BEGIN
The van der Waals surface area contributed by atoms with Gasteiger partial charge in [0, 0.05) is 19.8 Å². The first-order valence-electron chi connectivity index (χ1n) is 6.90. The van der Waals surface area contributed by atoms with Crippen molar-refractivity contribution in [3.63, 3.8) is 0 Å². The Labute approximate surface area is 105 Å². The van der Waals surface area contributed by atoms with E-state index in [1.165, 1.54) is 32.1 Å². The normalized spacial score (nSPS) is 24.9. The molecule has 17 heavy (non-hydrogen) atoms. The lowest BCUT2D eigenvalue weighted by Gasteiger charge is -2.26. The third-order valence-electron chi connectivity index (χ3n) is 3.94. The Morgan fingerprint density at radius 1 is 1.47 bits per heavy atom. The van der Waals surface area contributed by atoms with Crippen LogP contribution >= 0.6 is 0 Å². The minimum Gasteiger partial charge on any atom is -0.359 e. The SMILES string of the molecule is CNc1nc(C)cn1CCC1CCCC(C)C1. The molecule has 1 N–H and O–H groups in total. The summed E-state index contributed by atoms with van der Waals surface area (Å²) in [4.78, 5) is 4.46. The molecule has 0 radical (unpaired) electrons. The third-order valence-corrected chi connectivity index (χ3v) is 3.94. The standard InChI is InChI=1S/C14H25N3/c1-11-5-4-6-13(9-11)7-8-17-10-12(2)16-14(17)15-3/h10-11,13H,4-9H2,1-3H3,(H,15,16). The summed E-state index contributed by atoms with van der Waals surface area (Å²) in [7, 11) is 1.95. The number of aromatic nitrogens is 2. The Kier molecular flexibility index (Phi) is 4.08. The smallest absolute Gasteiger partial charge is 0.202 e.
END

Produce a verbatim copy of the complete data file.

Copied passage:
The van der Waals surface area contributed by atoms with Gasteiger partial charge in [0, 0.05) is 19.8 Å². The first-order valence-electron chi connectivity index (χ1n) is 6.90. The van der Waals surface area contributed by atoms with Crippen molar-refractivity contribution in [3.63, 3.8) is 0 Å². The Labute approximate surface area is 105 Å². The van der Waals surface area contributed by atoms with E-state index in [1.165, 1.54) is 32.1 Å². The normalized spacial score (nSPS) is 24.9. The molecule has 17 heavy (non-hydrogen) atoms. The lowest BCUT2D eigenvalue weighted by Gasteiger charge is -2.26. The third-order valence-electron chi connectivity index (χ3n) is 3.94. The Morgan fingerprint density at radius 1 is 1.47 bits per heavy atom. The van der Waals surface area contributed by atoms with Crippen LogP contribution >= 0.6 is 0 Å². The minimum Gasteiger partial charge on any atom is -0.359 e. The SMILES string of the molecule is CNc1nc(C)cn1CCC1CCCC(C)C1. The molecule has 1 N–H and O–H groups in total. The summed E-state index contributed by atoms with van der Waals surface area (Å²) in [4.78, 5) is 4.46. The molecule has 0 radical (unpaired) electrons. The third-order valence-corrected chi connectivity index (χ3v) is 3.94. The standard InChI is InChI=1S/C14H25N3/c1-11-5-4-6-13(9-11)7-8-17-10-12(2)16-14(17)15-3/h10-11,13H,4-9H2,1-3H3,(H,15,16). The summed E-state index contributed by atoms with van der Waals surface area (Å²) in [7, 11) is 1.95. The number of aromatic nitrogens is 2. The Kier molecular flexibility index (Phi) is 4.08. The smallest absolute Gasteiger partial charge is 0.202 e.